Nevermind the mind-boggling lack of proportionality in that statement – the only kidnapping and murder committed at the G20 was of that very same Charter McGuinty mentioned and at the hands of politicians of every stripe – his comprehension of history goes beyond staggering. The War Measures Act was controversial and it cleaved a major rift in progressive circles which Trudeau never fully healed even after shepherding in the Charter some 12 years later. So raising its specter doesn’t really alleviate concerns about the role in revoking the rule of law the Premier played. Moreover, you’ve delivered us your War Measures Act, Dalton, show us your Charter of Rights and Freedoms.

More sinister still, however, during the same closed door session the Premier apparently uttered out loud this beauty: “Don’t forget about the silent majority.”

Huh.

In all likelihood, McGuinty was merely alluding to polls that show a majority of people asked had no problem with how the police dealt with the situation at the G20 but was he oblivious to where that term originated or did he actually intend to align himself with the doings of former U.S. president Richard Nixon? This was a politician who used his perceived support among a majority of upright Americans (as opposed to the dirty hippies) to justify a secretive bombing campaign of a non-combatant country, the mowing down of 4 unarmed war protestors at Kent State and an increasingly elaborate and paranoid, not to mention entirely illegal, wiretapping operation to ferret out his enemies. This is how our premier wants to rationalize his actions?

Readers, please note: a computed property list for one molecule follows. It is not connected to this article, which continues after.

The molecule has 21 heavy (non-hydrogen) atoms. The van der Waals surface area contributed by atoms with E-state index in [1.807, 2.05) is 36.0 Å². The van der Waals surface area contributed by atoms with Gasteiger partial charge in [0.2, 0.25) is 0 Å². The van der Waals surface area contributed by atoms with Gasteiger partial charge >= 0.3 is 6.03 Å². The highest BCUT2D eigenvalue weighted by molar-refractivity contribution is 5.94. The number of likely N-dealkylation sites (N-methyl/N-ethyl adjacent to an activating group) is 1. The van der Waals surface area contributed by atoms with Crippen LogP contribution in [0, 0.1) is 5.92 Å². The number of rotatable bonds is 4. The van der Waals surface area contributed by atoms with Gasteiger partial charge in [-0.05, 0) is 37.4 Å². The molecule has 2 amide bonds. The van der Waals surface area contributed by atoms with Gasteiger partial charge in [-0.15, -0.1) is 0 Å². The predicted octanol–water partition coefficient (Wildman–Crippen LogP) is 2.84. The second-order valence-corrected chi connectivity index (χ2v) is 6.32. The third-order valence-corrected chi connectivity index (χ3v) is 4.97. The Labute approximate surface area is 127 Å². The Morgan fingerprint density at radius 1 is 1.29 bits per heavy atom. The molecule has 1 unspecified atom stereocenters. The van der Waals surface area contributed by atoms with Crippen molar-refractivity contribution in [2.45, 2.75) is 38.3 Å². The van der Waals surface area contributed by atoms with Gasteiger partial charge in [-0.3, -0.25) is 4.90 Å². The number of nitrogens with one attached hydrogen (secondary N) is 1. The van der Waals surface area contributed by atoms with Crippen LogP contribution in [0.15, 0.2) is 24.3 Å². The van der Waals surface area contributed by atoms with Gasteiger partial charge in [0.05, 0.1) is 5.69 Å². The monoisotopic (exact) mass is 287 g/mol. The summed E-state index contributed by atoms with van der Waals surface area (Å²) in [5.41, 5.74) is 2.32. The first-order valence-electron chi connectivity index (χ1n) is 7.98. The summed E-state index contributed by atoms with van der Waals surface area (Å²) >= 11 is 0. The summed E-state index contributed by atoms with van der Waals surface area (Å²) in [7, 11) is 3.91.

It should be painfully obvious at this point that those who believe in the fundamentals of our Constitution and Charter of Rights and Freedoms, and all that underlying crap of living in a true democracy, have been abandoned en masse by their politicians. The choice between liberty and security has been made for us whether we like it or not. We no longer have elected representatives. They have become caretakers at best, overseers in times of distress and dissent.

It would be heart-stoppingly chilling if it wasn’t so fucking hot outside.